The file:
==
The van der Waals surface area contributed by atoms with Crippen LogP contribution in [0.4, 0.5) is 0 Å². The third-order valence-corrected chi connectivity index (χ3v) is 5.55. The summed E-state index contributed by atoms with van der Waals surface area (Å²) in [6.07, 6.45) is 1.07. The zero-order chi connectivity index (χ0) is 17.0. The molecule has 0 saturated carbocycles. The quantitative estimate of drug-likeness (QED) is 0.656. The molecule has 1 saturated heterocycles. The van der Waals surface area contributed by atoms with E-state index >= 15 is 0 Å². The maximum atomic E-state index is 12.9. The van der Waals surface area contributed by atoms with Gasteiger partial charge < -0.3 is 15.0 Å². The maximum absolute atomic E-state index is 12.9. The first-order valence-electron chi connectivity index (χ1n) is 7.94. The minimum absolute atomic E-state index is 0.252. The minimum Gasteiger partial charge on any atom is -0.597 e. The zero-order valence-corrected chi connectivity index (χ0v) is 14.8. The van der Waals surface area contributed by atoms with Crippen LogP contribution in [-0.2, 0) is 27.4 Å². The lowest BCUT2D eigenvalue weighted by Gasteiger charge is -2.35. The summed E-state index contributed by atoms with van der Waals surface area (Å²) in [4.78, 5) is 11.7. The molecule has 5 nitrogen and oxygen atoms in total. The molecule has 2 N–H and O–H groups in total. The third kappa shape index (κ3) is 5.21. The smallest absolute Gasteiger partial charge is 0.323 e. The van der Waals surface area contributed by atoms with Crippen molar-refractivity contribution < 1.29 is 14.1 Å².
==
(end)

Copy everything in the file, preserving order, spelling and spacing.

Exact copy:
The van der Waals surface area contributed by atoms with Crippen LogP contribution in [0.4, 0.5) is 0 Å². The third-order valence-corrected chi connectivity index (χ3v) is 5.55. The summed E-state index contributed by atoms with van der Waals surface area (Å²) in [6.07, 6.45) is 1.07. The zero-order chi connectivity index (χ0) is 17.0. The molecule has 0 saturated carbocycles. The quantitative estimate of drug-likeness (QED) is 0.656. The molecule has 1 saturated heterocycles. The van der Waals surface area contributed by atoms with E-state index >= 15 is 0 Å². The maximum atomic E-state index is 12.9. The van der Waals surface area contributed by atoms with Gasteiger partial charge < -0.3 is 15.0 Å². The maximum absolute atomic E-state index is 12.9. The first-order valence-electron chi connectivity index (χ1n) is 7.94. The minimum absolute atomic E-state index is 0.252. The minimum Gasteiger partial charge on any atom is -0.597 e. The zero-order valence-corrected chi connectivity index (χ0v) is 14.8. The van der Waals surface area contributed by atoms with Crippen LogP contribution in [-0.2, 0) is 27.4 Å². The lowest BCUT2D eigenvalue weighted by Gasteiger charge is -2.35. The summed E-state index contributed by atoms with van der Waals surface area (Å²) in [4.78, 5) is 11.7. The molecule has 5 nitrogen and oxygen atoms in total. The molecule has 2 N–H and O–H groups in total. The third kappa shape index (κ3) is 5.21. The smallest absolute Gasteiger partial charge is 0.323 e. The van der Waals surface area contributed by atoms with Crippen molar-refractivity contribution < 1.29 is 14.1 Å².